“[Then,] in the middle of the day, you could take a 30-minute walk with lots of time to stop and sniff,” Bloom continues. “Round things out with another short obedience training session in the evening, a food puzzle toy for dinner, and another sniffy walk before bedtime.”
For cats, Bloom recommends four or more short play sessions, about 15-20 minutes each, throughout the day, using different toys and movements to keep the cat engaged. She also suggests using puzzle toys or food dispensing toys during meal times, and hiding small treats around the to get your cat to hunt for her food.
“Since cats are so agile, you can hide the treats on shelves or even in drawers,” she says. “Cats also tend to enjoy playing with things like boxes and tissue paper, so feel free to add those into the routine, too!”
Brush Those Pearly Whites
Have you ever needed serious dental work? It’s often an unpleasant experience and the pain can be excruciating. You don’t like it, and your pets sure don’t.
Aging dogs and cats are more prone to dental disease. The American Veterinary Dental College estimates that by age 3, most dogs and cats have some evidence of periodontal disease, which includes gingivitis and periodontitis (loss of bone and soft tissue around the teeth).
Dr. Wooten urges pet parents to stay on top of regular dental care, including brushing your pet’s teeth. Lots of brands sell kits that have everything you need to brush your dog or cat’s teeth. For example, Arm & Hammer’s Clinical Gum Health dental kit for dogs comes with chicken-flavored toothpaste, a dual-sided toothbrush for hard to reach places and a little finger brush that massages the gums. Not sure how to actually go about brushing your pet’s teeth? Get tips for brushing your dog’s teeth here and tips for brushing your cat’s teeth here.
“I cannot overemphasize the importance of daily tooth brushing,” Dr. Wooten says.
She also recommends giving pets dental treats and chews to reduce plaque build-up.
In addition to at-home care, Dr. Wooten says to stay on top of professional dental cleanings. During your annual vet visit, your veterinarian should be able to tell you whether your pet needs a dental cleaning. A dental cleaning entails scaling and polishing the teeth, much like a trip to the dentist for yourself. Other procedures might be necessary depending on the health of your pet’s mouth.
“If dental disease is present, pony up and pay for dental work, and then be diligent about brushing at home,” Dr. Wooten says.
Step Up Your Grooming Game
Help your pet look and feel their best by providing regular grooming sessions. Aging dogs and cats may need more frequent grooming sessions the older they get, says Barbara Bird, certified master groomer and owner of Transformation Pet Center, a pet grooming business in Tucson, Arizona.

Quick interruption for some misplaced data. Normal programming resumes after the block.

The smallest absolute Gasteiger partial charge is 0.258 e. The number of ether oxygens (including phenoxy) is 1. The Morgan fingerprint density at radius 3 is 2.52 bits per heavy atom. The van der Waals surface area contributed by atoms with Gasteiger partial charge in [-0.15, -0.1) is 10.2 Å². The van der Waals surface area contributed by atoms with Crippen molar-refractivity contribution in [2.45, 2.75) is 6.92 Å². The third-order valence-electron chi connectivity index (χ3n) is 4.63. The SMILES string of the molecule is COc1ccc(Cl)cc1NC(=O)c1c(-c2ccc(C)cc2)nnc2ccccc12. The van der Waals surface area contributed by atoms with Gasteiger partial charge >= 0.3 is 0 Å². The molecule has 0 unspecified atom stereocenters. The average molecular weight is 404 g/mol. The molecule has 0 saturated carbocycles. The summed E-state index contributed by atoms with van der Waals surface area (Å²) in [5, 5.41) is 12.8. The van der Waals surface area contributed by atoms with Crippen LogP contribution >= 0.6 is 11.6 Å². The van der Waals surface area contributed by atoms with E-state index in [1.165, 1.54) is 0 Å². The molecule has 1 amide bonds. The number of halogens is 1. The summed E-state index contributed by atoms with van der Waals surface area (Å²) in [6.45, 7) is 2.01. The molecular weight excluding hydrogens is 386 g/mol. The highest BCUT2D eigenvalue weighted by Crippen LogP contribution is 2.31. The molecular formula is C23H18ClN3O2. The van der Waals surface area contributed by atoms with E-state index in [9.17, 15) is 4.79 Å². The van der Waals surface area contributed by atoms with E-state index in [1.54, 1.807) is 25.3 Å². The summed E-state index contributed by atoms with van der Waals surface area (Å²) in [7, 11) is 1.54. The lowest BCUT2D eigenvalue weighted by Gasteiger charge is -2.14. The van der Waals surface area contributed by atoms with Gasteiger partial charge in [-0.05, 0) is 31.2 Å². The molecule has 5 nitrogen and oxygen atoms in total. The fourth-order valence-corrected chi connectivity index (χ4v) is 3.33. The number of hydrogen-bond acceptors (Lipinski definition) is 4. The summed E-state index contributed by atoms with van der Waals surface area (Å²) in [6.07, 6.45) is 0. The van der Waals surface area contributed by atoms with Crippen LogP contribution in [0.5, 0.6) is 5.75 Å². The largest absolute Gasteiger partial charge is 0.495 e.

Cats, for example, may not be able to keep up with their regular self-grooming schedule if they’ve developed arthritis. That means you’ll need to step in and help your kitty stay fresh and clean.
“In other instances, cat and dog fur can change in texture and quality and become matted,” Bird says.
She recommends monthly grooming sessions, which not only help keep your pet looking their best, but also provide opportunities to evaluate your pet’s overall health. For example, while a certain amount of thinning hair is to be expected, Bird says excess thinning and dry brittle hair can be signs of underlying health issues, like Cushing’s disease.
“The visual and tactile inspection that accompanies grooming is valuable to elderly pets, as it allows for early detection of abnormal growths or problems inside the fur that might not be noticeable to the casual eye,” Bird says.
Regular grooming sessions can provide emotional benefits as well.
“For some advanced-age dogs that have hearing and sight loss, the touch of grooming can be an important connection that helps them stay tuned in,” she says. “The grooming itself helps the senior dog feel cared for. Whether the grooming happens at home or at a salon, the grooming routine is recognized by the pet and that gives them reassurance.”
If bath is a four-letter word in your house, you can sometimes skip the water and opt for dry shampoo for pets instead.
“Dry shampoo options are growing,” Bird says. “They are crossing over from the human hair care marketplace where they are a rapidly growing product sector.”
One dry shampoo option is Dog Wash Dry Shampoo by Synergy Labs. You shake, spray, wait for it to dry and then work it into your dog’s coat with your fingers or a brush.